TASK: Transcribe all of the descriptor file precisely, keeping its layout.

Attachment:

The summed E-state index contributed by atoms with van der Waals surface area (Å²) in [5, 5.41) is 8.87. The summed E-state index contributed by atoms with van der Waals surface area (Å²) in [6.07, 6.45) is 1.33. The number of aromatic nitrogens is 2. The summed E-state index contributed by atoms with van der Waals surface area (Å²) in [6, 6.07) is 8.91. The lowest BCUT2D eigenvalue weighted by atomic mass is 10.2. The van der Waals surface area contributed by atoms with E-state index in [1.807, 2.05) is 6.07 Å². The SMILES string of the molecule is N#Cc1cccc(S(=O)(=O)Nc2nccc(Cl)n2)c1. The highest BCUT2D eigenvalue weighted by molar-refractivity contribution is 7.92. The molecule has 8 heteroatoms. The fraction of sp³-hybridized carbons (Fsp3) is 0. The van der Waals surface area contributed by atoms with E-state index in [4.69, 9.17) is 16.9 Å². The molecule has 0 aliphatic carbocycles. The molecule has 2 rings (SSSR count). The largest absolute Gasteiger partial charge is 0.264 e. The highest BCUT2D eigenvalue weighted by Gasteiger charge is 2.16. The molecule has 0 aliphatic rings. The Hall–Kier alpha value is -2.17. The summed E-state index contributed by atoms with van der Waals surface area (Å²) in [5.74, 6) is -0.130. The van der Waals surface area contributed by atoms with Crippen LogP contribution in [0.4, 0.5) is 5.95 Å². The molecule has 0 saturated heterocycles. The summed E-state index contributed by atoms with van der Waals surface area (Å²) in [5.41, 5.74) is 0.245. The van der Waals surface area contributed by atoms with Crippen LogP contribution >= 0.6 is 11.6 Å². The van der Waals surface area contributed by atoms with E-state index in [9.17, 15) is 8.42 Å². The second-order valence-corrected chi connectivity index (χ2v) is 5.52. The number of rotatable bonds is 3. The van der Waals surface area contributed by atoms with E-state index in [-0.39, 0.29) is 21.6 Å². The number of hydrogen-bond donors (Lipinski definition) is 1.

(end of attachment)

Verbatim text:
The summed E-state index contributed by atoms with van der Waals surface area (Å²) in [5, 5.41) is 8.87. The summed E-state index contributed by atoms with van der Waals surface area (Å²) in [6.07, 6.45) is 1.33. The number of aromatic nitrogens is 2. The summed E-state index contributed by atoms with van der Waals surface area (Å²) in [6, 6.07) is 8.91. The lowest BCUT2D eigenvalue weighted by atomic mass is 10.2. The van der Waals surface area contributed by atoms with E-state index in [1.807, 2.05) is 6.07 Å². The SMILES string of the molecule is N#Cc1cccc(S(=O)(=O)Nc2nccc(Cl)n2)c1. The highest BCUT2D eigenvalue weighted by molar-refractivity contribution is 7.92. The molecule has 8 heteroatoms. The fraction of sp³-hybridized carbons (Fsp3) is 0. The van der Waals surface area contributed by atoms with E-state index in [4.69, 9.17) is 16.9 Å². The molecule has 0 aliphatic carbocycles. The molecule has 2 rings (SSSR count). The largest absolute Gasteiger partial charge is 0.264 e. The highest BCUT2D eigenvalue weighted by Gasteiger charge is 2.16. The molecule has 0 aliphatic rings. The Hall–Kier alpha value is -2.17. The summed E-state index contributed by atoms with van der Waals surface area (Å²) in [5.74, 6) is -0.130. The van der Waals surface area contributed by atoms with Crippen LogP contribution in [0.4, 0.5) is 5.95 Å². The molecule has 0 saturated heterocycles. The summed E-state index contributed by atoms with van der Waals surface area (Å²) in [5.41, 5.74) is 0.245. The van der Waals surface area contributed by atoms with Crippen LogP contribution >= 0.6 is 11.6 Å². The van der Waals surface area contributed by atoms with E-state index in [9.17, 15) is 8.42 Å². The second-order valence-corrected chi connectivity index (χ2v) is 5.52. The number of rotatable bonds is 3. The van der Waals surface area contributed by atoms with E-state index in [-0.39, 0.29) is 21.6 Å². The number of hydrogen-bond donors (Lipinski definition) is 1.